Europe does not have enough medication to treat a hypothetical outbreak of diphtheria, an infectious disease that had, until recently, practically disappeared from the continent thanks to massive vaccination campaigns.
The recent case of a a child who has contracted diphtheria in Spain – his parents had not had him vaccinated – has alerted EU authorities to the fact that there are no significant reserves of the DAT anti-toxin, which is required to treat the life-threatening disease.
Unless the European health systems have immediate access to DAT, there is a risk that patients with toxicogenic diphtheria will not receive treatment in time”
The European Center for Disease Control (ECDC) said that dealing with this shortage as soon as possible is an “urgent” matter.
“Unless the European health systems have immediate access to DAT, there is a risk that patients with toxicogenic diphtheria will not receive the treatment in time to optimize its effect,” said the ECDC in a release on Monday.
Spain was forced to issue an international call for help to find the DAT anti-toxin for the sick child, as the last case of diphtheria was recorded 28 years ago and any existing doses had expired long ago. In the end, the Russian ambassador to Spain managed to bring in the required medication from his country. The six-year-old boy, who had not been immunized against the disease because of his parents’ opposition to vaccines, was taken to hospital where he has remained in critical condition since late May.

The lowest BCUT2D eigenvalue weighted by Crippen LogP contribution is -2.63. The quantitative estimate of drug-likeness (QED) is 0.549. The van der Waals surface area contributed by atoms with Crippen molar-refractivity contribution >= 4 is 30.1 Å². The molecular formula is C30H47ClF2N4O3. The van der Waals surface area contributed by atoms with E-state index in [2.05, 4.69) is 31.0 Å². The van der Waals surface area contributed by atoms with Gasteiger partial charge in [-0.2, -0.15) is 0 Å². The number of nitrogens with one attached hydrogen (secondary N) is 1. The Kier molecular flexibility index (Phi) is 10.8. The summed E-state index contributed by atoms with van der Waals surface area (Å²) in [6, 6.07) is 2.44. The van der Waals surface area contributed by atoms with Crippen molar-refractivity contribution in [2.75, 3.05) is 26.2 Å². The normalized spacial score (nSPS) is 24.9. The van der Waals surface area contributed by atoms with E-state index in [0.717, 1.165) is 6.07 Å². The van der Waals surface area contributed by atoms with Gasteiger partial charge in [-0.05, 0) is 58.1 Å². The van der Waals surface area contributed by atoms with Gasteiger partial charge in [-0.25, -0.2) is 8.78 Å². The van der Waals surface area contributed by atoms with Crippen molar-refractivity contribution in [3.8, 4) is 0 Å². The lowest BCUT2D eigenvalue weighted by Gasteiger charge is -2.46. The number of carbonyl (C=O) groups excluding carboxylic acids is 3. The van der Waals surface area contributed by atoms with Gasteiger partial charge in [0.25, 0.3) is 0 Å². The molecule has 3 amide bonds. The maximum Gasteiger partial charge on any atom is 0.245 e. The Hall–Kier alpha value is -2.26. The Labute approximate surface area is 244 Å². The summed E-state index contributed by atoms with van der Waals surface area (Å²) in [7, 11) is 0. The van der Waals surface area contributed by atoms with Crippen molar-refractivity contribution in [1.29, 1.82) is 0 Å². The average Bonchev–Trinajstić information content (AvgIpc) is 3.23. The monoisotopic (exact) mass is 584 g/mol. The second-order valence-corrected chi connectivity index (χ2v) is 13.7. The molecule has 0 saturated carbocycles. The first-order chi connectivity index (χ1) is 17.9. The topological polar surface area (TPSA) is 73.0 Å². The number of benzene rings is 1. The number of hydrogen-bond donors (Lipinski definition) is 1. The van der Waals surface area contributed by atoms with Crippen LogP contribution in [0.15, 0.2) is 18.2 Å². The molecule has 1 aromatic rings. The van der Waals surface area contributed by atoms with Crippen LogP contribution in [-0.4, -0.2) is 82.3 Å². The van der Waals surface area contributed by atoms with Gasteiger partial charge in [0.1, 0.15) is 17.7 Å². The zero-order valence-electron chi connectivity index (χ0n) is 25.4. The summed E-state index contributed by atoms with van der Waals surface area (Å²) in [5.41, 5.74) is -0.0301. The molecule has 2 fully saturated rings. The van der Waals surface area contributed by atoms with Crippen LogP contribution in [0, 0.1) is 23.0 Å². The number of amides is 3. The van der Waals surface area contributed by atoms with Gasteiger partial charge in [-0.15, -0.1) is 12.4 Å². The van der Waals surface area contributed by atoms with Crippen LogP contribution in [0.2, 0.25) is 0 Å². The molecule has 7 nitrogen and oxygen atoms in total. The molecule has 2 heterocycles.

Europe has no reserves of vaccines, anti-toxins or any other pharmaceutical products, the agency told this newspaper last week. Responsibility for creating a common reserve pool falls to the European Commission, it said.
The Spanish Health Ministry did not reply to EL PAIS’ inquiry regarding possible plans to purchase and store reserves of the diphtheria anti-toxin.
Catalan public health authorities announced last week that they had detected the presence of diphtheria bacteria in eight children who had contact with the six-year-old boy from Olot (Girona) who was confirmed as having contracted the disease. Speaking at a press conference last Monday, the health chief for the region, Boi Ruiz, said the eight children in question “had not developed the disease thanks to them having been vaccinated,” but that they had been confined to their homes in order to prevent them infecting the three percent of children in the Garrotxa area who had not been vaccinated.